The Internal Revenue Service (IRS) issued significant final regulations on February 21 requiring most businesses to begin electronically filing certain kinds of business income tax and informational returns starting in 2024 for any returns first due after January 1, 2024. The final regulations significantly reduce the threshold for the e-filing requirement and expand the list of returns that must be e-filed. These changes will likely cause implementation issues for some smaller businesses that have traditionally filed their returns with the IRS in a paper format. Some of the most common tax forms are included in the 2024 electronic filing mandate including:
The final regulations reduce the current 250-return threshold enacted in prior IRS regulations to generally require e-filing by filers of 10 or more returns in a calendar year. In addition, the final rules also require filers to aggregate across nearly all information return types covered by the regulation to determine whether a filer meets the 10-return threshold and is required to start filing their returns electronically starting in 2024. Any required corrections to information returns will also now be required to be e-filed if the original information returns were required to be e-filed.
In another change for smaller corporate businesses, the regulations also eliminate the e-filing exception for income tax returns of corporations that report total assets under $10 million at the end of their taxable year.
In addition, partnerships with more than 100 partners will be required to electronically file information returns, and partnerships that have to file at least 10 returns of any type during the calendar year will need to e-file their partnership income tax return.
Under the new aggregation rule, the number of Forms W-2 and 1099 would be combined to determine whether the 10-return threshold is met. The final regulations require filers to aggregate across return types to determine whether a filer meets the 10-return threshold and is thus required to file electronically. These return types include Forms 1042–S, 1094-series, 1095–B, 1095–C, 1097-BTC, 1098, 1098-C, 1098–E, 1098-Q, 1098–T, all 1099 series, Forms 3921, 3922, 5498-series, 8027, and W–2G, as well as Forms W–2 (Wage and Tax Statement).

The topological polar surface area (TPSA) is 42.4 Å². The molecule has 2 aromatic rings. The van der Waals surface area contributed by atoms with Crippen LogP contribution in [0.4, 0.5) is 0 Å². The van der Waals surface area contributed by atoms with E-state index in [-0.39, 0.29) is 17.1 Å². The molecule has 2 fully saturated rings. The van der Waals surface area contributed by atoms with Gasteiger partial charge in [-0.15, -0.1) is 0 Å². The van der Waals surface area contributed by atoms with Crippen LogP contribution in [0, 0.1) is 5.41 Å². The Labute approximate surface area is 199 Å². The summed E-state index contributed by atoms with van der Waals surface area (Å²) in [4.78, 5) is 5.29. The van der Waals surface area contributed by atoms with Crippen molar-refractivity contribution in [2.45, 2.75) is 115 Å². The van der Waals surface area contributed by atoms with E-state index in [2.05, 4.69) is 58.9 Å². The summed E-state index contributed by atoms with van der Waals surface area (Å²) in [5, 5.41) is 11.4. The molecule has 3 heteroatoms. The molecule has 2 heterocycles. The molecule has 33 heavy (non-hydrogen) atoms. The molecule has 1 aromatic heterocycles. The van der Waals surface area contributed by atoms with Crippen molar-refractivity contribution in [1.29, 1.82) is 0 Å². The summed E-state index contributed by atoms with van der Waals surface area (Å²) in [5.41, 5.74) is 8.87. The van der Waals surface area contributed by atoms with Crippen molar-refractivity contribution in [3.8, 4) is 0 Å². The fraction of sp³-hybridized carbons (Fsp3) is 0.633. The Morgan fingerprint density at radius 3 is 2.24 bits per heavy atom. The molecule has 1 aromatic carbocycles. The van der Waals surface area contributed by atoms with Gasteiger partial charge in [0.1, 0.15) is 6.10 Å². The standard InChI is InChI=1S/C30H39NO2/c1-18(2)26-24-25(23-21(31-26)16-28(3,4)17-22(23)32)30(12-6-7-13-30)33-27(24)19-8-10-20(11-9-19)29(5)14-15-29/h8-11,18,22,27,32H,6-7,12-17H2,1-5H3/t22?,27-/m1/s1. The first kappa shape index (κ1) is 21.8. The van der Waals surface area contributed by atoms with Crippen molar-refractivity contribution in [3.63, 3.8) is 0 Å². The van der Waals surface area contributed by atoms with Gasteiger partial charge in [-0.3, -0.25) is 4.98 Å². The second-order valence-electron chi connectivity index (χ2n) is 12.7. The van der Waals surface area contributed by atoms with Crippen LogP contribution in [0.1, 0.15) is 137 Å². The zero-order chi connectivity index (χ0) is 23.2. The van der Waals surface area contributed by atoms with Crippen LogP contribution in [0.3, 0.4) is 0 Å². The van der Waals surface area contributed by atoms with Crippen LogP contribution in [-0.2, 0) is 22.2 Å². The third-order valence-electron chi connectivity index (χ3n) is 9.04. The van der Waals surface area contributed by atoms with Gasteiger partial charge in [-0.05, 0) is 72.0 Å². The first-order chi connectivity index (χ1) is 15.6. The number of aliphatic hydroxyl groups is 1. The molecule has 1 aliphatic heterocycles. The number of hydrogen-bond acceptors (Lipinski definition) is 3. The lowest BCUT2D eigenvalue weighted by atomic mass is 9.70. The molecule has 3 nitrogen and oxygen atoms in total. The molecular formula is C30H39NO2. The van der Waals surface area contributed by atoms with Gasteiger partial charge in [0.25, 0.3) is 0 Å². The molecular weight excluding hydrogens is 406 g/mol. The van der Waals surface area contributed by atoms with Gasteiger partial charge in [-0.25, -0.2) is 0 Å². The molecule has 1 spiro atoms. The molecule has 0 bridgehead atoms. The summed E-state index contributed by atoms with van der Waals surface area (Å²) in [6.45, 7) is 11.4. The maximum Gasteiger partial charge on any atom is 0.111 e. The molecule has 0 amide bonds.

Any return required to be filed electronically and not filed in that manner will be considered a failure to file timely and subject to significant penalties. Hardship waivers and reasonable cause exceptions continue to be available for relief from penalties for failure to file returns electronically in appropriate cases. The potential late filing penalty in 2022 is up to $290 per Form W-2, up to an annual maximum of $3,532,500. For businesses with annual gross receipts of less than $5 million, the maximum penalty is $1,117,500. Penalty amounts are indexed and change annually.
To aid smaller businesses in implementing this change before 2024, the IRS created a new, free online portal called Information Returns Intake System, or IRIS, last month to help businesses file Form 1099 series information returns electronically and be in compliance with the future mandate. The new IRIS portal will be secure and require no special software to be purchased by the business.
According to figures released by the IRS in their recent announcement regarding the final regulations, the IRS receives nearly 4 billion information returns per year and expects to receive nearly 5 billion by 2028. In 2019, the IRS still received nearly 40 million paper information returns, even though approximately 99% of all information returns for that year were e-filed. The IRS hopes these new regulations for 2024 and the new IRIS portal will reduce the number of information returns being submitted via a paper filing and help them significantly reduce their ongoing backlog of unprocessed paper returns.
Businesses should review their current return threshold counts and start planning now to implement these reporting changes in advance of the January 2024 electronic filing deadlines. PBMares clients with questions about implementing these electronic filing changes for their 2023 income tax returns and informational returns can reach out to Charles Dean Smith, Jr., CPA and Partner in the firm’s New Bern, NC and Wilmington, NC offices.